When the frenzy fights for what’s right | VailDaily.com

When the frenzy fights for what’s right

Special to the DailyFrom left is Charlie Gibson of ABC's "Good Morning America," Katie Lovell, her mother, Beth Matthews, and their attorney, Sienna LaRene. Lovell, Matthews and LaRene hit the media talk show circuit to ask the public to help them stop the Internet abuse of Katie, who was incorrectly identified as Kobe Bryant's alleged victim.

The media sometimes does the right thing, and it helped give a teen-age girl her life back, the girl’s attorney said Monday.

Katie Lovell found herself in the crosshairs of an Internet firestorm when she was incorrectly identified last summer as Kobe Bryant’s alleged victim. Her face flashed around the world, often accompanied by the profane rantings of the electronic lynch mob that fueled the fire with its misguided hatred.

One day she’s a high school graduate, looking forward to college. The next day she’s incorrectly and unfairly reviled as Kobe Bryant’s alleged victim.

She happened to have been on the same high school dance team as Bryant’s alleged victim. An enterprising Web site picked up images of the wrong young woman, and went from there.

“It didn’t matter to them that they were ruining this young woman’s life, or that they were wrong,” said Sienna LaRene, Lovell’s attorney. “All that mattered to them was that they were paid each time someone logged onto their Web site.”

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With the national media focused on their small town, Lovell and her mother Beth Matthews teamed with LaRene, who has been a criminal defense attorney for 20 years. With the failure of normal legal channels – things like threatened lawsuits and cease-and-desist orders – they turned to the national media that had begun to beat a path to their door, ravenous for any new angle on the Bryant story.

In about a week and a half, the firestorm that started with mistakes and was spread by arrogance was all but dead – extinguished by a public outcry that the legal system could not match.

“Katie was so impressed by how the media worked, and what we got done, that she’s considering a media-related career because she witnessed first hand the power of responsible media in righting wrong,” said LaRene.

The battle begins

The fight between Lovell-Matthews-LaRene began when a pro-Kobe Bryant Web site posted Lovell’s photograph, pulled from innocuous high school dance team and prom pictures. The image was accompanied by the question, “Is this accuser in the Kobe Bryant case?”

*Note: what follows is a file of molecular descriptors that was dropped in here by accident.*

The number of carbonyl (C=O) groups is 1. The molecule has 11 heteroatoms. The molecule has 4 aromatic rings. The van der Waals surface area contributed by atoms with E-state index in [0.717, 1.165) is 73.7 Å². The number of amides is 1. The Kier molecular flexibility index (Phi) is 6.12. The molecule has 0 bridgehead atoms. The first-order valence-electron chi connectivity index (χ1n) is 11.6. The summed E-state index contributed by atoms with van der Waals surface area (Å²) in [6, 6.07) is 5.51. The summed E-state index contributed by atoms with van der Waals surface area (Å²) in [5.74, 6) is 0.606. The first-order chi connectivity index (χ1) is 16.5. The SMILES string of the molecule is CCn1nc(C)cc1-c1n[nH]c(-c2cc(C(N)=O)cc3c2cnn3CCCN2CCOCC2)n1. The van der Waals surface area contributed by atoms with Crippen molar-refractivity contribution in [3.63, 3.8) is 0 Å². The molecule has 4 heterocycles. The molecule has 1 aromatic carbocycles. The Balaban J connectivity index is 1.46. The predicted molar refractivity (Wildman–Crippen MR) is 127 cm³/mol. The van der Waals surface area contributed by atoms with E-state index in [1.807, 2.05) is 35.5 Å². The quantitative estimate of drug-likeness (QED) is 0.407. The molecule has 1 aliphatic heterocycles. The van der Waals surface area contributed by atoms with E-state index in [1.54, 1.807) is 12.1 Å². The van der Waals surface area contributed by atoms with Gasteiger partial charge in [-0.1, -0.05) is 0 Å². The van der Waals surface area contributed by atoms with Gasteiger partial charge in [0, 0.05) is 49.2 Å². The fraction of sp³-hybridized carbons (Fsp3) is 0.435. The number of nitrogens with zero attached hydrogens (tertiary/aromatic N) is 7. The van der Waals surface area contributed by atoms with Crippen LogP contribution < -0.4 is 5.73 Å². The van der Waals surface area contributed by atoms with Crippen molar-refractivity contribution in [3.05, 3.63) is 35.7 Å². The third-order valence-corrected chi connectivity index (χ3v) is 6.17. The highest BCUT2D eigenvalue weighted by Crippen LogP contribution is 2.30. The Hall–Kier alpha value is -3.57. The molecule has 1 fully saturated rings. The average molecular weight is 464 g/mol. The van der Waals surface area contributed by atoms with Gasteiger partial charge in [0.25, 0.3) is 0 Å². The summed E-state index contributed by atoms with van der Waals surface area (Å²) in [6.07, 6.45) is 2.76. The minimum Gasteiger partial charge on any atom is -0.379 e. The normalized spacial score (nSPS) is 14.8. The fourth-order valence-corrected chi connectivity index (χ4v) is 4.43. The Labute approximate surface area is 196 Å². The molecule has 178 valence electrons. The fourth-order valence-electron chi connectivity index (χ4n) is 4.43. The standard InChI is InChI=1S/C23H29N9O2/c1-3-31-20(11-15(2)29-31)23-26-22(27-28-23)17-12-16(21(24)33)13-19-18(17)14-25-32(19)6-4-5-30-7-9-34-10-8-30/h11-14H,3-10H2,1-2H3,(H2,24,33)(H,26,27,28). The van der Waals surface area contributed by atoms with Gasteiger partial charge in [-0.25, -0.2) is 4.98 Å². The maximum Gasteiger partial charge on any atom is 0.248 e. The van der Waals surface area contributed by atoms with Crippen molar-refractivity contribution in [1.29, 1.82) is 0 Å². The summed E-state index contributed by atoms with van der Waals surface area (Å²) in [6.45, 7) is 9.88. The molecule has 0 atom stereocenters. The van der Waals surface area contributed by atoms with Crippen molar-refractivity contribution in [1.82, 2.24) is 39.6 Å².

Within days, the photographs were beamed around the globe, some doctored with her face pulled off and placed on a naked woman’s body. That doctored image was electronically placed in a bed with Bryant.

As they protested, the vulgarity only grew.

One Internet site even posted its response: “In his day and age there is no privacy. (Our Web site will not be intimidated by individuals who threaten litigation and legal strife. We stand firm in our decision to release any image and/or images, documents, etc. given to (our Web site) via e-mail or tip.”

Lovell, Matthews and LaRene hit the national media circuit, appearing on network and cable television shows, radio broadcasts and in newspaper and magazine stories across the country. A week and a half later, that Web site that had so blatantly refused to remove material its managers knew was wrong, they were singing a different tune.

“That Web site, along with hundreds of others contacted the Matthews family by e-mail, telephone or in general Web site correspondence with “we got the message’ language,” said LaRene. “Katie’s pictures were removed, language appeared on these Web sites that the picture was not of the accuser in the Kobe Bryant case, or the Web sites closed altogether and could no longer be found.”

Impunity harpooned

LaRene said the key was public outrage and the realization that Web site managers could act with impunity.

“If you can get people to care enough to the point that the injustice of it makes them angry, it gets results,” she said. “This is the All-American kid. Any family would be proud to say, “That’s my child.’ And they were doing that to her.”

There’s no practical redress to Internet abuse, LaRene said. She said that of course it’s libel. But prosecuting it requires you to locate the company, file the lawsuits and get a remedy.

“The first thing you want to do is put a tourniquet on this and stop the bleeding,” said LaRene. “They wouldn’t stop and it was gaining momentum.”

It was coming at them from all over the world.

LaRene said at that point, you turn to the responsible media and get people angry enough about it, that the Web sites have to withdraw and change their attitude. There’s a gap between what technology can do, and what our social mores will allow.”

LaRene said it shouldn’t happen to anyone, but it’s happening more and more.

“In a couple years it’s going to be much worse, because you can’t get a handle on it with current law,” she said. “It takes the right combination of public platform and the right people to get something done. Outrage leads to law that remedies these situations.”

She said that when they went to New York City to make their media rounds, everybody in the responsible media wanted to be part of the outrage.

“”We will give you this platform,'” she said they told her. “And it worked.”

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